A new American study on the impact of climate change on the retention of metals in the forests

Little Rock Pond
Green Mountains – photo © Brian W. Schaller

A recent study, undertaken by the Dartmouth College in the mountains of New England, has been published by the journal Plant and Soil[1]. Based upon a survey of metals (cadmium, calcium, copper, magnesium, manganese, potassium and zinc) concentrations in the soils of deciduous and conifer forests, in eight places of the Vermont’s Green Mountains (reaching 1,339 m) and New Hampshire’s White Mountains (culminating at 1,916 m above sea level).

It shows that the concentrations of the studied metals are significantly lesser in the soils under the conifers, as well as in their leaves. It has also been found that the retention time of most of these metals is much longer under the conifers than in the soils under the deciduous trees.

Mirror Lake
White Mountains – photo © Chemical Heritage Foundation

The climate change, by increasing the temperature and precipitations, is, at the present time, favouring the replacement of conifers by deciduous trees. This replacement is estimated to reach more than 70% in New England by 2085. This should lead to important changes in the distribution of metals in the soils and subsequently in the surface and subterranean waters, changes that could have some impacts on public health.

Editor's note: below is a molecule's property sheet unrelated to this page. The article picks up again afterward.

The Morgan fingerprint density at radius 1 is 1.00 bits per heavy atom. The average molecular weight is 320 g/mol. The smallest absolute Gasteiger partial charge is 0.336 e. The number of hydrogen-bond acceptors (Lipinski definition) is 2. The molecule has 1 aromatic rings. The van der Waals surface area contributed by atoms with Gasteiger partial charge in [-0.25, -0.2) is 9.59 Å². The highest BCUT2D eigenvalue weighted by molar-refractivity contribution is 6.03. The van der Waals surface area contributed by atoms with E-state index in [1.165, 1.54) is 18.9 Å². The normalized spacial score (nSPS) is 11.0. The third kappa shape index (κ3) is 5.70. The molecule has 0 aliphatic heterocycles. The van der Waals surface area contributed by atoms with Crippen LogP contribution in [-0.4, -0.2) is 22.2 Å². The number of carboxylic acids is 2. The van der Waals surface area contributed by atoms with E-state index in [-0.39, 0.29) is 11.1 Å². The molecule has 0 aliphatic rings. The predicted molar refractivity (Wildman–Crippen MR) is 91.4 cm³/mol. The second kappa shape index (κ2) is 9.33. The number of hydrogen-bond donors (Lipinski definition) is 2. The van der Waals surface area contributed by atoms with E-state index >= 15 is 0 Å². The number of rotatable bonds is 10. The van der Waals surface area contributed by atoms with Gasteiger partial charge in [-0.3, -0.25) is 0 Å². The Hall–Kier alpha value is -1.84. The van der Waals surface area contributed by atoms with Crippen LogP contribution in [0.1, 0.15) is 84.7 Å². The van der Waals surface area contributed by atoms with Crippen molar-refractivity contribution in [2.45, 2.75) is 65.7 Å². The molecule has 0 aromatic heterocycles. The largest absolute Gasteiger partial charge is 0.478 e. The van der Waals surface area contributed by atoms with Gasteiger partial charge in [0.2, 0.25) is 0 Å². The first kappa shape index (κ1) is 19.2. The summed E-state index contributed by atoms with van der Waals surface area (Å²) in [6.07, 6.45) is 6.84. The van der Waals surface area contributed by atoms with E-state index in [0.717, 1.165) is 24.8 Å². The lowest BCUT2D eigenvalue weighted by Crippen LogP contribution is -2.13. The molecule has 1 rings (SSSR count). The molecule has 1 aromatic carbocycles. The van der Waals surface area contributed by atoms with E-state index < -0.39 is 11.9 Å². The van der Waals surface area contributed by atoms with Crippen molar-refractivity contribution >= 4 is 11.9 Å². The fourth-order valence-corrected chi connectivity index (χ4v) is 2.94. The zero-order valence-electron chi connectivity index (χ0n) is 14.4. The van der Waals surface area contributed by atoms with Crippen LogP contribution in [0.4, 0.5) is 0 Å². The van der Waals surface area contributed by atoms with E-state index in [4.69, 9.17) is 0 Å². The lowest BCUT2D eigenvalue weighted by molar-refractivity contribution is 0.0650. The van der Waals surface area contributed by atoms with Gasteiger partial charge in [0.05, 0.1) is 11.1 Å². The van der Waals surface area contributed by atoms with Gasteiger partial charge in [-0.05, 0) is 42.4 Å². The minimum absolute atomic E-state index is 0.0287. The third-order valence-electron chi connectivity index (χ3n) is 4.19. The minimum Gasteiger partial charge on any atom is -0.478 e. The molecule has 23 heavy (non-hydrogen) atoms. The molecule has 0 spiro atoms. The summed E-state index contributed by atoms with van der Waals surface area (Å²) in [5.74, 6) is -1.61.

Once again, it shows that the impact of climate change on the mountains has far-reaching effects that are not completely known.


[1] Plant and Soil, pp 1-16, First online: 23 January 2016, Influence of coniferous and deciduous vegetation on major and trace metals in forests of northern New England, USA, J. B. Richardson, A. J. Friedland.